Let’s recap. Last month in Mangalore, India, a Hindu right-wing party — the Sri Ram Sena — descended upon a bar and chased out any women who were drinking.Â This incident, involving many male members of the Ram Sena kicking the escaping women, was video-taped and spread like wild-fire across the nation. Though the Mangalore situation caused much outcry, the leader of the group, on bail, still maintains that it “is not acceptable for Indian women to go into bars” (BBC South Asia).
In retaliation, women (and men!) across the country have formed the “The Consortium of Pub-going, Loose and Forward Women.” With over 5,000 members, the Consortium has revealed its Valentine’s Day plan of protest. Not only are women encouraged to hit up the bars, but they are also encouraged to mail-in a pair of pink “chaddis” that will be sent en-masse to the Ram Sena. To clarify:
A spokeswoman for the group, Nisha Susan, told the BBC it was giving chaddis (Hindi colloquial for underwear) as they alluded to a prominent Hindu right-wing group whose khaki-shorts-wearing cadres were often derisively called “chaddi wallahs” (chaddi wearers).
The Hindu Nationalist BJP government of Karnataka (the state where Mangalore is located) has distanced itself from the Ram Sena, of course. Without a doubt, it is certainly a very interesting way to protest such massive idiocy (really, beating women for drinking?). The problem is though thirty people were arrested, I am sure a majority of them got away without a very harsh penalty. (Because that’s how India tends to work.)Â Thankfully, many women’s groups, as well as women in the government, have spoken out.Â They need to keep speaking out and keep women’s rights in the forefront.Â There has been much progress in this arena, but still so much more ground to cover — a lot of India, especially rural areas, are stuck in the past.Â Truly, I hope the Ram Sena appreciates the gift as they are not going to get much other love on Valentine’s Day.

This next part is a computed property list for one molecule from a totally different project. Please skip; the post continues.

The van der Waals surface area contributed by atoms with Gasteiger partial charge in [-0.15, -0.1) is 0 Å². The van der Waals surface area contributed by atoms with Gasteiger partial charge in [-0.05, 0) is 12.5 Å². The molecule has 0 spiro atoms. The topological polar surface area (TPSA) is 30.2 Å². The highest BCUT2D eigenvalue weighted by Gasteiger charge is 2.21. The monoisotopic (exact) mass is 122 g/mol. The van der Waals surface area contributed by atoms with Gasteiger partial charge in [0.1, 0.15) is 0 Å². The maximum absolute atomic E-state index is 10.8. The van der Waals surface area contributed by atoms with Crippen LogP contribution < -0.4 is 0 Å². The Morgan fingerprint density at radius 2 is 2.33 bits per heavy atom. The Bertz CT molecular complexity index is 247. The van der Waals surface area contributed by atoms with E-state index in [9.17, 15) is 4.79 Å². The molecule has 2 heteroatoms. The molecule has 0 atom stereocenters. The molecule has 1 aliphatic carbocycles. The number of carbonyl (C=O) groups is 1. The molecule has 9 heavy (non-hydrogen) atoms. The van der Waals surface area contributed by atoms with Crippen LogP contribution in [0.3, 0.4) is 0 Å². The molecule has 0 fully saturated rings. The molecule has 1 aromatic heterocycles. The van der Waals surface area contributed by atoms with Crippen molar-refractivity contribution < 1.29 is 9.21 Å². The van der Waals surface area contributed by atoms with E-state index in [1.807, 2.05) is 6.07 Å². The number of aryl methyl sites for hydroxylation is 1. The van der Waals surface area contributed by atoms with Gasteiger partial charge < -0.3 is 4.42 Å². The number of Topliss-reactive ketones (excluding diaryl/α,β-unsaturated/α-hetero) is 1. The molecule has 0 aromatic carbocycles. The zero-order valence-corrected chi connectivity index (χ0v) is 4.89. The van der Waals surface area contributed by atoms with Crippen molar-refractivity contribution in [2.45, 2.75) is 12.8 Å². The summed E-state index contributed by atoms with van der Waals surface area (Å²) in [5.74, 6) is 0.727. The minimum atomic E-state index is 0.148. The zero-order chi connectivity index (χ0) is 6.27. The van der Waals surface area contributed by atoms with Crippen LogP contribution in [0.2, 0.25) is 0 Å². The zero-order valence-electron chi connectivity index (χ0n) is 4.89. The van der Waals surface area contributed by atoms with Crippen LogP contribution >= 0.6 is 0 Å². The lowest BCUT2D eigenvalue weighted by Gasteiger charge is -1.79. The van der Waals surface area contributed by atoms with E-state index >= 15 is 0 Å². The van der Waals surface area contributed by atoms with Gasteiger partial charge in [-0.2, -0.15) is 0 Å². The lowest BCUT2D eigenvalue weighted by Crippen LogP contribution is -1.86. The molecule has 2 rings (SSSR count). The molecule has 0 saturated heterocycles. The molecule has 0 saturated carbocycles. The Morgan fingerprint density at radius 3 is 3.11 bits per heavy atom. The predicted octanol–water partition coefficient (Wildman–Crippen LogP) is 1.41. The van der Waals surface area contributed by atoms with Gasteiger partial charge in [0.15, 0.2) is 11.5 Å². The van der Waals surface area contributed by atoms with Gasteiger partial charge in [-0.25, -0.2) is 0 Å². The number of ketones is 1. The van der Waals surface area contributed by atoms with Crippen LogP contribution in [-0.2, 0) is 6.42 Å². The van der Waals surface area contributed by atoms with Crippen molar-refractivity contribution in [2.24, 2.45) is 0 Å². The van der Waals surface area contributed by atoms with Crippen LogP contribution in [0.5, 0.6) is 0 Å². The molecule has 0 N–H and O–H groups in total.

Sure, you can live here!
IBM, through its program Project Match, is offering up jobs to laid-off, domestic workers in places like India, Brazil, and China.Â Perks? Awesome food and cheap living — and IBM off-sets most costs related to moving. Downside? The wages aren’t so hot, with this program. Of course, critics are booing the program vehemently. “Those are not U.S. jobs!” they cry, shaking their fists angrily at Big Blue. (Information Week)
Granted, that’s true, but IBM isn’t the first company to offer such a program. If anyone recalls, Delphi was sliding downhill a few years ago, but still had fairly successful offices abroad at the time. One of our family friends, in example, took such an offer to work in Bangalore for two years.Â Their lovely, gated-community bungalow was company-paid and the wages were comparable to when he was in the United States. His children attended a good international school, and there were many other perks involved.Â Clearly, this example isn’t completely comparable to IBM’s Project Match, but working abroad still isn’t that bad. Think of the cultural experience! Honestly, if I was laid-off and no other options were coming up, I’d give it a shot myself…